The Patuxai is an ornate Laotian version of the Arc de Triomphe that was built as a memorial to those who died in pre-Revolution wars. From its seven-story summit, I can see a wide boulevard stretching away, lined with imposing embassies, banks and government buildings, as well as the inevitable shopping mall. At night, after a meal in an upmarket French-style restaurant, I stroll along the riverside boulevard. The lights of Thailand twinkle across the Mekong and I wonder how much change in Laos, like the links to China, is being driven from outside.

7,000 Buddhas, made of wood, stone, silver and bronze

The gold-covered stupa of Pha That Luang is the symbol of the country but more impressive is Wat Si Saket. Built in 1818, this last is the oldest temple in Vientiane and holds almost 7,000 Buddhas, made of wood, stone, silver and bronze. Both temples show a face of calm but the Lao National Museum is a reminder of what lies beneath the history of the country, with stark pictures showing the deadly effects of American bombing (see mini-feature).

Vientiane has its own Friendship Bridge to Thailand. Here the Mekong moves away from Route 13 to follow a quieter, longer route along the border with Myanmar as the road drives upwards towards the steep northern mountains. Losing contact with the Mekong is like parting with a friend and there is also a change in the scenery. The view is of rice paddies and misty peaks and the surface is sometimes potholed by rain and heavy trucks, alternating long stretches of high speed with sudden braking for a damaged section. Then a scattering of karst mountains pop up like a Chinese silk painting come to life, a sign I am nearing Vang Vieng.

If ever a town has seen progress at its worst, it is Vang Vieng. Sitting by the banks of the Nam Song, it has spouted bars that now attract hordes of backpackers for days and nights that merge into one long drunken party, fueled by cheap Beer Lao and Lao-Lao, the lethal local whisky. It was cheap opium that first attracted foreigners to the town but the drugs of choice now, listed on bar menus, are cannabis and magic mushrooms, with the fungi sold in all forms, including pizza topping. Hard to believe that drugs are now illegal in Laos and can attract the death penalty.

A lot of the fun also involves diving into the river, either from the banks or a series of makeshift swings and zip lines, or floating down the river on car inner tubes, beer in hand. The river’s rapids can also pose unexpected dangers. With safety regulations non-existent, at least one tourist dies here every month. “When alcohol and/or drugs mix with guys showing off in front of equally intoxicated girls, it’s a recipe for disaster,” says British visitor Geoff, here for a few days during a three-month tour of south-east Asia. “It’s a long way to come to die.”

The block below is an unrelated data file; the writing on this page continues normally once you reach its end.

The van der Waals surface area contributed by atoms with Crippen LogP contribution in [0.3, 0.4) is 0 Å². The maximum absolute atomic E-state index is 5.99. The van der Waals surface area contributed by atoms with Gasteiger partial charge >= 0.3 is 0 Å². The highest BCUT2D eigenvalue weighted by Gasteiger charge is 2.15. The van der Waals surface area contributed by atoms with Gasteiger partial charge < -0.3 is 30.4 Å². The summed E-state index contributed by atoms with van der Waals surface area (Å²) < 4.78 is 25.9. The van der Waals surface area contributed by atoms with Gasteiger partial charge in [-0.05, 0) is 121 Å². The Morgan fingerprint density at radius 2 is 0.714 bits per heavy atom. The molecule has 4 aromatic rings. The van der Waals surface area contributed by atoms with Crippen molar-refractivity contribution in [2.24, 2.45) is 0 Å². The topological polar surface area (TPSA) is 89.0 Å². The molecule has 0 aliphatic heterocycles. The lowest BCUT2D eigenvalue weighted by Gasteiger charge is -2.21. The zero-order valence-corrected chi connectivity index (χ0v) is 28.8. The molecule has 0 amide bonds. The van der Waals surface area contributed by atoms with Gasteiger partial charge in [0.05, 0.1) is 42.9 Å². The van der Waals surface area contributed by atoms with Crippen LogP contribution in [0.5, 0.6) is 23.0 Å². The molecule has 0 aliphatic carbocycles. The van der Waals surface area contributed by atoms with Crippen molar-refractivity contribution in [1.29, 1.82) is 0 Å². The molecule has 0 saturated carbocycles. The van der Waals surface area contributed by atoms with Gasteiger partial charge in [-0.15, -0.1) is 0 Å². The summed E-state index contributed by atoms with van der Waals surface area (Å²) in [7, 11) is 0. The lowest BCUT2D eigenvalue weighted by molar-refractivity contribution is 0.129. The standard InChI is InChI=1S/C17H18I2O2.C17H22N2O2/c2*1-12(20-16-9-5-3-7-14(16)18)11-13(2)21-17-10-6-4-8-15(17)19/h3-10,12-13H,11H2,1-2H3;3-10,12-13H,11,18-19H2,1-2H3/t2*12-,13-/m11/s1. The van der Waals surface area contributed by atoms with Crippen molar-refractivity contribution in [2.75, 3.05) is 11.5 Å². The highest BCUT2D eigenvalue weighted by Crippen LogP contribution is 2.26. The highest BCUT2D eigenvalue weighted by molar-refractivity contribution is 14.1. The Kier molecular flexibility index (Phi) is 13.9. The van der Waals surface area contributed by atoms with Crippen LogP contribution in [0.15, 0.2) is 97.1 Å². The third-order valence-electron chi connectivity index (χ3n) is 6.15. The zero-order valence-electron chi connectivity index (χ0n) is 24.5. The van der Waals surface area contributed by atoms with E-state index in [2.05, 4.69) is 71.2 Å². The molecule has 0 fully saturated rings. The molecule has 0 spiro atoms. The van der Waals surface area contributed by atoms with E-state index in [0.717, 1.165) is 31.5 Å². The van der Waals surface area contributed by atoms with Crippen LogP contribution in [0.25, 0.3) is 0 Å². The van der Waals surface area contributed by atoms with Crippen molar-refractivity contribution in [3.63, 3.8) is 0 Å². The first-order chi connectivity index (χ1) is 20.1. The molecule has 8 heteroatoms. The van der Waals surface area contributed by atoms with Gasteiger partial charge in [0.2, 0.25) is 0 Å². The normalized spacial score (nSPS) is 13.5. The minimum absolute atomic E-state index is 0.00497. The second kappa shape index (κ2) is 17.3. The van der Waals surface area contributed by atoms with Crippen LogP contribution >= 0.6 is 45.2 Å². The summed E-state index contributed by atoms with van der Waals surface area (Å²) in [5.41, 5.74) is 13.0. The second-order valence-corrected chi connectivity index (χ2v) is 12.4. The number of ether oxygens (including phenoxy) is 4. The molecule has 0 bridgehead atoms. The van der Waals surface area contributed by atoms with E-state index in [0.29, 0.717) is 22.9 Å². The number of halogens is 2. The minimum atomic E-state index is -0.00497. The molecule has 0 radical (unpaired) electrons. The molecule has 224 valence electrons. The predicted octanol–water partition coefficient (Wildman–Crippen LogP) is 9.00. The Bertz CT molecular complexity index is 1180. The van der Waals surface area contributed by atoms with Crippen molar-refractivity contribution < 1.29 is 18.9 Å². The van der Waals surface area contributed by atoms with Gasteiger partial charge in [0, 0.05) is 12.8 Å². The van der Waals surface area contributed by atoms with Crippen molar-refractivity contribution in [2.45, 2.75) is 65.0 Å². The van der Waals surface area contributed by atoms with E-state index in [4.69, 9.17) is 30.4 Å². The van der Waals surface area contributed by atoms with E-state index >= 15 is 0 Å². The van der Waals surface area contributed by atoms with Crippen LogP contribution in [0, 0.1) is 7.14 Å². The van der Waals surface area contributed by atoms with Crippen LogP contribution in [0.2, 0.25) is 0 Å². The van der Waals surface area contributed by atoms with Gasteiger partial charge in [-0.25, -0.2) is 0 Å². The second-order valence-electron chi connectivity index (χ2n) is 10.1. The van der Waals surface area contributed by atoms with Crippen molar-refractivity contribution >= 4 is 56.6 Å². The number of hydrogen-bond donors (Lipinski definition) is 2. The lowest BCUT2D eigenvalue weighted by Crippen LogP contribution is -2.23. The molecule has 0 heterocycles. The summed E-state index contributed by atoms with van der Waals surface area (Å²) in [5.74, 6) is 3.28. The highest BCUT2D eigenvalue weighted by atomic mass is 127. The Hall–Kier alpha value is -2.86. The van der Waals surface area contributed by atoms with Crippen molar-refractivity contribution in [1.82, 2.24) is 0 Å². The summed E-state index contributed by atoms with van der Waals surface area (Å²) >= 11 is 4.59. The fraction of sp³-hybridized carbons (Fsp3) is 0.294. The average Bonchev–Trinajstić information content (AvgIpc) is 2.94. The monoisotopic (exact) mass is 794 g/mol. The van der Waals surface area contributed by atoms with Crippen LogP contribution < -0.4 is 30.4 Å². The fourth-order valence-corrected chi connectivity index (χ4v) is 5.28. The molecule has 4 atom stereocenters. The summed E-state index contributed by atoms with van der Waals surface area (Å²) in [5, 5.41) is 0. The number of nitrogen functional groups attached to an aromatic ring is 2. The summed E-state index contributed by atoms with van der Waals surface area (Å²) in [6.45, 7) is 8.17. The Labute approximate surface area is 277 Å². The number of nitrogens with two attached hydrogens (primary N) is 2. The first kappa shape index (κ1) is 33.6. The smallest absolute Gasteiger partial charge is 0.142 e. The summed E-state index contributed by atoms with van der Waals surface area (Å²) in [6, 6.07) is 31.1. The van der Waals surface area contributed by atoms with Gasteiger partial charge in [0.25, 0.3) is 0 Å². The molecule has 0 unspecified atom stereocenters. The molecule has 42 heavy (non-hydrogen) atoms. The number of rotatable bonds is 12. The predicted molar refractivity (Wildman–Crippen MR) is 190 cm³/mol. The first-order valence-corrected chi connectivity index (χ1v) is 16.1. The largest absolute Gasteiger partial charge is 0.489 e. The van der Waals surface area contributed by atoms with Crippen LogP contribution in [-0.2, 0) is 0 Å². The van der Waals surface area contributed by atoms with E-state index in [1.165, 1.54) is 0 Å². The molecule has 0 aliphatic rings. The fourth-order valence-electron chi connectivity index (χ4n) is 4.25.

“When people drink they do not follow any rules,” says Sanya, a local tour guide. She asks visitors to show respect for local customs but many ignore her advice. “Western women walk down the street in bikinis and men with no shirts. We Laotian women have to keep our hair long and wear traditional clothes, which are very expensive. We live in two different worlds.”

Laos still has around 2,000 elephants

The main street is now an endless parade of hotels and guest houses touting free wifi and bike rental. However, although loud hip-hop music from the riverside bars tries its best, nothing can change the beauty of the landscape outside town and peace still reigns in the karst caves there, some of which are considered sacred. Tham Sang or “Elephant Temple”, has a stalactite like the head of an elephant and the reverence shown to this, manifest in Buddha statues and offerings, is a reminder that Laos is the “Land of a Million Elephants”. This reference to their formidable military use in the 14th century might not hold true today but Laos still has around 2,000 elephants, the sixth-largest population in Asia.

Route 13 now leaves the mania of Vang Vieng behind to twist and turn through countless bends on a long climb to where it meets the Mekong again at Luang Prabang. Its smooth surface is cut in places by landslips but the view remains dramatically beautiful and ever-changing. Steep-sided valleys frame distant peaks that touch the clouds, farmers and buffalo plough muddy fields and the road is lined with picturesque villages of wood and thatch, the natural materials contrasting with the bright metal of trucks, buses and cars passing by. This is a Laos of the postcard views that have made it such a popular destination and it does not disappoint.

Luang Prabang, set back from Route 13 high in the north, was formerly the capital but is now a quiet mountain town. The only evening activity is the night market where the hill tribes sell their crafts but it is shut by 10pm. The town wakens again at dawn when booming drums summon Buddhist monks from its many temples. Padding silently on bare feet, they pass in long lines through the streets, their orange robes bright in the early morning light. Women kneel in wait, placing handfuls of rice or pieces of fruit into the copper bowls each monk carries. Such alms brings the giver merit to offset any bad one might do in daily life. The monks, who are forbidden to cook, learn humility. Both sides gain. The monks pause only to give some of the food in turn to kneeling street children: a cycle of goodness. There is little eye contact and holy silence rules.